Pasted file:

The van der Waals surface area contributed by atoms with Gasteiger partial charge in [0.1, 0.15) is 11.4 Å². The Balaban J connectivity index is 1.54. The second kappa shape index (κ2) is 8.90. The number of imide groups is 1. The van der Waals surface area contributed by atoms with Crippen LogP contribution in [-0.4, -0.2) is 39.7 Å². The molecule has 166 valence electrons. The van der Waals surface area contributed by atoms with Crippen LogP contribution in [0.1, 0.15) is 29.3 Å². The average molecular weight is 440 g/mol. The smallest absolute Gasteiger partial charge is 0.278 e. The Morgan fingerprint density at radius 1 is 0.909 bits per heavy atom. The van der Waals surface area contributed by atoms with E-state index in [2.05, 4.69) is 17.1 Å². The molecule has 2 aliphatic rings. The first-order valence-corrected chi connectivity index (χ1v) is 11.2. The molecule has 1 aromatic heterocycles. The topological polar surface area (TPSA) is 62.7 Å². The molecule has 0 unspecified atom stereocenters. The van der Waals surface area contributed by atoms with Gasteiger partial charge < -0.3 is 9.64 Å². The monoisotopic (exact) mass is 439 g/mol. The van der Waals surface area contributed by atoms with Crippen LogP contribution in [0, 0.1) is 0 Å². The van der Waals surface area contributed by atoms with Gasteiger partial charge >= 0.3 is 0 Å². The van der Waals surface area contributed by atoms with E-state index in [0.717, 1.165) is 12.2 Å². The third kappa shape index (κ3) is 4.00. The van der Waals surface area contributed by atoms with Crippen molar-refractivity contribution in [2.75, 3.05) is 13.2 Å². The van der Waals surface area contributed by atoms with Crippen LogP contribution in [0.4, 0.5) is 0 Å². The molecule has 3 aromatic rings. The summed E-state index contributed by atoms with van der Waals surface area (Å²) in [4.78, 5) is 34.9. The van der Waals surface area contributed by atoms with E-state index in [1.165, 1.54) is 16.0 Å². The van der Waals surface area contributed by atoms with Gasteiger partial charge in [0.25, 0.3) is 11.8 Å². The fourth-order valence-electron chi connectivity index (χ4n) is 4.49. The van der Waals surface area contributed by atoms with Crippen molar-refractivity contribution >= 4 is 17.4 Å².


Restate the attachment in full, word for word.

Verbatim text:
The van der Waals surface area contributed by atoms with Gasteiger partial charge in [0.1, 0.15) is 11.4 Å². The Balaban J connectivity index is 1.54. The second kappa shape index (κ2) is 8.90. The number of imide groups is 1. The van der Waals surface area contributed by atoms with Crippen LogP contribution in [-0.4, -0.2) is 39.7 Å². The molecule has 166 valence electrons. The van der Waals surface area contributed by atoms with Crippen LogP contribution in [0.1, 0.15) is 29.3 Å². The average molecular weight is 440 g/mol. The smallest absolute Gasteiger partial charge is 0.278 e. The Morgan fingerprint density at radius 1 is 0.909 bits per heavy atom. The van der Waals surface area contributed by atoms with E-state index in [2.05, 4.69) is 17.1 Å². The molecule has 2 aliphatic rings. The first-order valence-corrected chi connectivity index (χ1v) is 11.2. The molecule has 1 aromatic heterocycles. The topological polar surface area (TPSA) is 62.7 Å². The molecule has 0 unspecified atom stereocenters. The van der Waals surface area contributed by atoms with Gasteiger partial charge < -0.3 is 9.64 Å². The monoisotopic (exact) mass is 439 g/mol. The van der Waals surface area contributed by atoms with Crippen LogP contribution in [0, 0.1) is 0 Å². The van der Waals surface area contributed by atoms with Gasteiger partial charge >= 0.3 is 0 Å². The van der Waals surface area contributed by atoms with E-state index in [0.717, 1.165) is 12.2 Å². The third kappa shape index (κ3) is 4.00. The van der Waals surface area contributed by atoms with Crippen molar-refractivity contribution in [2.75, 3.05) is 13.2 Å². The van der Waals surface area contributed by atoms with Crippen LogP contribution in [0.4, 0.5) is 0 Å². The molecule has 3 aromatic rings. The summed E-state index contributed by atoms with van der Waals surface area (Å²) in [4.78, 5) is 34.9. The van der Waals surface area contributed by atoms with E-state index in [1.165, 1.54) is 16.0 Å². The van der Waals surface area contributed by atoms with Gasteiger partial charge in [0.25, 0.3) is 11.8 Å². The fourth-order valence-electron chi connectivity index (χ4n) is 4.49. The van der Waals surface area contributed by atoms with Crippen molar-refractivity contribution >= 4 is 17.4 Å².